In 1860, one term Congressman Abraham Lincoln, not in public office in 12 years, was the choice of the Republican Party, and defeated Stephen Douglas, John C. Breckinridge, and John Bell.

In 1868, Ulysses S. Grant, Civil War Union Army hero, with no political experience, was nominated by the Republicans, and defeated Horatio Seymour.

In 1872, the Democrats and a fringe group known as the “Liberal Republicans” nominated well known journalist Horace Greeley, who had never served in public office, losing to President Grant.

In 1892, former President Grover Cleveland, who had lost reelection in 1888 to Benjamin Harrison, came back and defeated Harrison, becoming the only President to win, lose, and then win, and therefore, being listed as the 22nd and 24th Presidents of the United States.

In 1896, a former Nebraska Congressman, only 36 years old, William Jennings Bryan, inspired the Democratic convention and was nominated for President, but lost to William McKinley.

In 1904, an unknown (except in New York) state court judge, Alton B. Parker, was the Democratic nominee against Theodore Roosevelt, but lost.

In 1912, President of Princeton University, Woodrow Wilson, nominated on the 46th ballot by the Democrats, defeated President William Howard Taft, former President Theodore Roosevelt (running on the Progressive Party line), and Socialist Eugene Debs.

In 1920, an obscure Senator with no special accomplishments or credentials, Warren G. Harding, was nominated by the Republicans, and defeated Democratic nominee James Cox.

In 1924, the Democrats were deadlocked at their convention for 103 ballots, and finally nominated corporate attorney John W. Davis, who lost to President Calvin Coolidge and Progressive Party nominee Robert LaFollette, Sr.

In 1928, the Democrats nominated the first Catholic Presidential candidate, Alfred E. Smith, but he lost to Republican nominee Herbert Hoover.

In 1932, the Democrats nominated Franklin D. Roosevelt, who had been judged as having “no particular qualifications” for the Presidency, and he went on to defeat President Herbert Hoover.

In 1940, the Republicans nominated a businessman with no political experience, Wendell Willkie, after he inspired their convention, but he lost to President Franklin D. Roosevelt.

In 1948, President Harry Truman shocked the political world by winning a full term over Republican Thomas E. Dewey, States Rights nominee Strom Thurmond, and Progressive Party nominee, former Vice President Henry A. Wallace. He had been shown to be way behind Dewey in every political poll taken that year.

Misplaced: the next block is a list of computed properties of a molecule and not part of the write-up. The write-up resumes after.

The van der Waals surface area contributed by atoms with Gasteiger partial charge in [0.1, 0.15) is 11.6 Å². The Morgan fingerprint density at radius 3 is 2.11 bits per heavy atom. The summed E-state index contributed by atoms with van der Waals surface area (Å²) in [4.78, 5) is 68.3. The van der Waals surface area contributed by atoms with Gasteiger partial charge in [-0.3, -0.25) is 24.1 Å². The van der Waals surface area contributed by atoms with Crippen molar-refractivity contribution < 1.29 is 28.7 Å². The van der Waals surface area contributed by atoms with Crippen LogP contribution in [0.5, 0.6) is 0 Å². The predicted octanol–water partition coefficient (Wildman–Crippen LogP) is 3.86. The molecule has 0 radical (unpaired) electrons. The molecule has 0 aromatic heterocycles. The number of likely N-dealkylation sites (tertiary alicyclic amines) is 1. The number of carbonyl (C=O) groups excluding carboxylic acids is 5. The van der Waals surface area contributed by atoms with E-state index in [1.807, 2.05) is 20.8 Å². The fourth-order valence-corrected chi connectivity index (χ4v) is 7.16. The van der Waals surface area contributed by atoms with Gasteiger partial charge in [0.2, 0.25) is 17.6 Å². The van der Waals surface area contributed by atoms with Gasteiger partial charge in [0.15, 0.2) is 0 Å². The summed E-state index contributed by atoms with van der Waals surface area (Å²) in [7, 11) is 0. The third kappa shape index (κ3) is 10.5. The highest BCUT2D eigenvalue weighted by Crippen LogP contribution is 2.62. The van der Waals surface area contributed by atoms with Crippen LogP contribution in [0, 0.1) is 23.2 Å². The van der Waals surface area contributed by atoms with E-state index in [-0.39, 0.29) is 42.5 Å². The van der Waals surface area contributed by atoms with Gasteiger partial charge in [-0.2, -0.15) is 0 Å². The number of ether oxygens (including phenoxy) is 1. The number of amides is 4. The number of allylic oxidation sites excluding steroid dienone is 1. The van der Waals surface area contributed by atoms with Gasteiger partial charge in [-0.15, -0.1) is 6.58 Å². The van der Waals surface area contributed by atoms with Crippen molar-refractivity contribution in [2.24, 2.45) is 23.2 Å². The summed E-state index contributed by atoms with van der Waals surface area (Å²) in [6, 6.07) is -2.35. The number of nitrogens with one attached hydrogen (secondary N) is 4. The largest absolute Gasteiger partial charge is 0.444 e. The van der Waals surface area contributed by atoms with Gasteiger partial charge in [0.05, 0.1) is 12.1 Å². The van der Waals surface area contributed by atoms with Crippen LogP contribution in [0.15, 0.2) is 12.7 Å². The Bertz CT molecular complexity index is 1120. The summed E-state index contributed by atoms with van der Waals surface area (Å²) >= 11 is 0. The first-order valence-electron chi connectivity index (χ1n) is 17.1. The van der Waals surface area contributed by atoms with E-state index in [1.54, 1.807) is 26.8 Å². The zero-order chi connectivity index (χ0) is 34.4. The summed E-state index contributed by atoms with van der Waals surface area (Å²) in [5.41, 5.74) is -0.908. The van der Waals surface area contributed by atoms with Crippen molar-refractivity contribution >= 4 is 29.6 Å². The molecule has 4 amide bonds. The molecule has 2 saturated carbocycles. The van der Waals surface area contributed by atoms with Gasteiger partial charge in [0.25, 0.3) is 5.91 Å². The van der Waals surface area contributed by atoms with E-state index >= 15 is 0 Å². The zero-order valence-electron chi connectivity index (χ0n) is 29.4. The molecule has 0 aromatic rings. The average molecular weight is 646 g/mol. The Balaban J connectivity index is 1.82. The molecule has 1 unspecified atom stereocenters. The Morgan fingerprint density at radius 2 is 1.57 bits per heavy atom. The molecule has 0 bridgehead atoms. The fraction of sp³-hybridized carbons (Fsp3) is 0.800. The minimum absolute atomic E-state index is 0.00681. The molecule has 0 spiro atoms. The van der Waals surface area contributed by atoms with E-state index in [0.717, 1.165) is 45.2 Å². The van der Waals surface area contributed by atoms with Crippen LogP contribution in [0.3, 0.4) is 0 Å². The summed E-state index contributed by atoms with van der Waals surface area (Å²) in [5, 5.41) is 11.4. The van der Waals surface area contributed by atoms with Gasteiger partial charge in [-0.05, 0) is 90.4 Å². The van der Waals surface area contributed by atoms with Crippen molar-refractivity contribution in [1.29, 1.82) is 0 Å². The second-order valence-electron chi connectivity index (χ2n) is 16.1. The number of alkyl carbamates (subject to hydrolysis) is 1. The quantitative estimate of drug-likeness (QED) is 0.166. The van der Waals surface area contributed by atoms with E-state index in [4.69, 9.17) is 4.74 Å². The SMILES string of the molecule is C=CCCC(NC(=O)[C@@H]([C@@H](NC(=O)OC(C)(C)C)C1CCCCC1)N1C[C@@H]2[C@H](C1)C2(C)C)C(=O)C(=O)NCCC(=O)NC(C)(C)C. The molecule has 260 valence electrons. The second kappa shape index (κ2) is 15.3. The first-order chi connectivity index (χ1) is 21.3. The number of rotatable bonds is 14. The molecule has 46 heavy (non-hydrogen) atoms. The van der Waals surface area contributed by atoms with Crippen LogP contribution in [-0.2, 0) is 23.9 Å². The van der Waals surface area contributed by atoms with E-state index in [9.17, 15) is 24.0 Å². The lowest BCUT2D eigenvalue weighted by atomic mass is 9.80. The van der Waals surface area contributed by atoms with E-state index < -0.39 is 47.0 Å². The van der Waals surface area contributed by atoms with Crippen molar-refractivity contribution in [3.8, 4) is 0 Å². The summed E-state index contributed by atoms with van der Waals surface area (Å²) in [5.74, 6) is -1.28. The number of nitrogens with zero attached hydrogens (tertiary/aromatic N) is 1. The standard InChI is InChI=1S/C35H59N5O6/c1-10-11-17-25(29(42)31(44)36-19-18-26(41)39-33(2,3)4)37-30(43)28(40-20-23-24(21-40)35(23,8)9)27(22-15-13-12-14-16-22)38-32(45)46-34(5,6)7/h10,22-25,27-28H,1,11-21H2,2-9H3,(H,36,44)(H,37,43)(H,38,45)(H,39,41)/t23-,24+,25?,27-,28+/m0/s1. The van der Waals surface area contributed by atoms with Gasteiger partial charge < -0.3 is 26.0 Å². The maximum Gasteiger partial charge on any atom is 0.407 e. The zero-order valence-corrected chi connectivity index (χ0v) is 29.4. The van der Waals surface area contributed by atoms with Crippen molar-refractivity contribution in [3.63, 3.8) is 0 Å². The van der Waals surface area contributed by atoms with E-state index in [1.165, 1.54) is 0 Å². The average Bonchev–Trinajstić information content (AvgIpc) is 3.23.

In 1952, a World War II general, Dwight D. Eisenhower, never having been involved in politics, was finally convinced to run for President, and defeated Democratic nominee Adlai E. Stevenson.

IN 1960, the second Catholic nominee for President, John F. Kennedy, was able to overcome the religion barrier, and be elected over Republican Richard Nixon, the well known and experienced Vice President under Eisenhower.

In 1968, former defeated Presidential candidate Richard Nixon came back eight years after having lost, and he won the Presidency over Hubert Humphrey and American Independent Party nominee George Wallace.

In 1976, a one term Governor of Georgia, Jimmy Carter, considered unknown to most and given little chance for the Democratic Presidential nomination, surprised everyone and was elected over President Gerald Ford.

In 1980, an aging two time candidate for President, Ronald Reagan, ended up winning the Republican nomination, and was elected over President Carter.

In 1992, despite a sex scandal, Arkansas Governor Bill Clinton won the Democratic nomination, and was elected over President George H. W. Bush and Independent nominee Ross Perot, even with Bush having enjoyed a 91 percent public opinion poll rating during the Persian Gulf War 18 months earlier.

In 2008, an African American first term Senator, with an Islamic middle name of Hussein, Barack Obama, overcame former First Lady Hillary Clinton for the Democratic nomination, and defeated Republican nominee John McCain for the Presidency.

So anything can happen in 2016, with further coverage of the upcoming election being resumed when the Iowa Caucuses take place on February 1.

Until then, this blogger will focus on the promotion of his new book on Presidential Assassinations and Threats. He will give information on the interviews that he will have on radio, tv/cable, the internet, and print media, so that my readers will have an opportunity to investigate my activities over the next six months.

When he has time, he will look at American political, diplomatic and constitutional history solely, as there is much fascinating material that can and should be discussed and analyzed. It will make a look at the future much more significant, as a result of the historical analysis of the Presidency, elections, political parties, the Congress, and the Supreme Court.